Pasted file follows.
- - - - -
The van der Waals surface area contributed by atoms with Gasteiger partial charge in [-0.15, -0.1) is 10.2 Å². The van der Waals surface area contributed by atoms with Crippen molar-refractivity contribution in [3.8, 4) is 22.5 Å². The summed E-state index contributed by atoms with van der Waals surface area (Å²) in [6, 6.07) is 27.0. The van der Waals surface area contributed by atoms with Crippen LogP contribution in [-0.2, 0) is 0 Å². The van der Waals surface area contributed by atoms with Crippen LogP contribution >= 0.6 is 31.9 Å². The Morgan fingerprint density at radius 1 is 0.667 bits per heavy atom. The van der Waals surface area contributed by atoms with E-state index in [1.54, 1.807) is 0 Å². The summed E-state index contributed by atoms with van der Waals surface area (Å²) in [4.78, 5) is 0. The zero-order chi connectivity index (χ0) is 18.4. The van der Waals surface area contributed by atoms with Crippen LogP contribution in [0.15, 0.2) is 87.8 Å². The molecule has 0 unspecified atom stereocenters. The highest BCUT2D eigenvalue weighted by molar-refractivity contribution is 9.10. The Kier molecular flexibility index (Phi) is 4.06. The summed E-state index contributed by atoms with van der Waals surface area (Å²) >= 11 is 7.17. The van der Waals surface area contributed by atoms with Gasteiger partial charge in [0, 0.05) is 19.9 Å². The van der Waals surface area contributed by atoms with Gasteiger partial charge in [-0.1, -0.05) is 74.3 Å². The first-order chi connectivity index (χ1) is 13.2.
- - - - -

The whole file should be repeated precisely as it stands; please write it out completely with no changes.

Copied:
The van der Waals surface area contributed by atoms with Gasteiger partial charge in [-0.15, -0.1) is 10.2 Å². The van der Waals surface area contributed by atoms with Crippen molar-refractivity contribution in [3.8, 4) is 22.5 Å². The summed E-state index contributed by atoms with van der Waals surface area (Å²) in [6, 6.07) is 27.0. The van der Waals surface area contributed by atoms with Crippen LogP contribution in [-0.2, 0) is 0 Å². The van der Waals surface area contributed by atoms with Crippen LogP contribution >= 0.6 is 31.9 Å². The Morgan fingerprint density at radius 1 is 0.667 bits per heavy atom. The van der Waals surface area contributed by atoms with E-state index in [1.54, 1.807) is 0 Å². The summed E-state index contributed by atoms with van der Waals surface area (Å²) in [4.78, 5) is 0. The zero-order chi connectivity index (χ0) is 18.4. The van der Waals surface area contributed by atoms with Crippen LogP contribution in [0.15, 0.2) is 87.8 Å². The molecule has 0 unspecified atom stereocenters. The highest BCUT2D eigenvalue weighted by molar-refractivity contribution is 9.10. The Kier molecular flexibility index (Phi) is 4.06. The summed E-state index contributed by atoms with van der Waals surface area (Å²) >= 11 is 7.17. The van der Waals surface area contributed by atoms with Gasteiger partial charge in [0, 0.05) is 19.9 Å². The van der Waals surface area contributed by atoms with Gasteiger partial charge in [-0.1, -0.05) is 74.3 Å². The first-order chi connectivity index (χ1) is 13.2.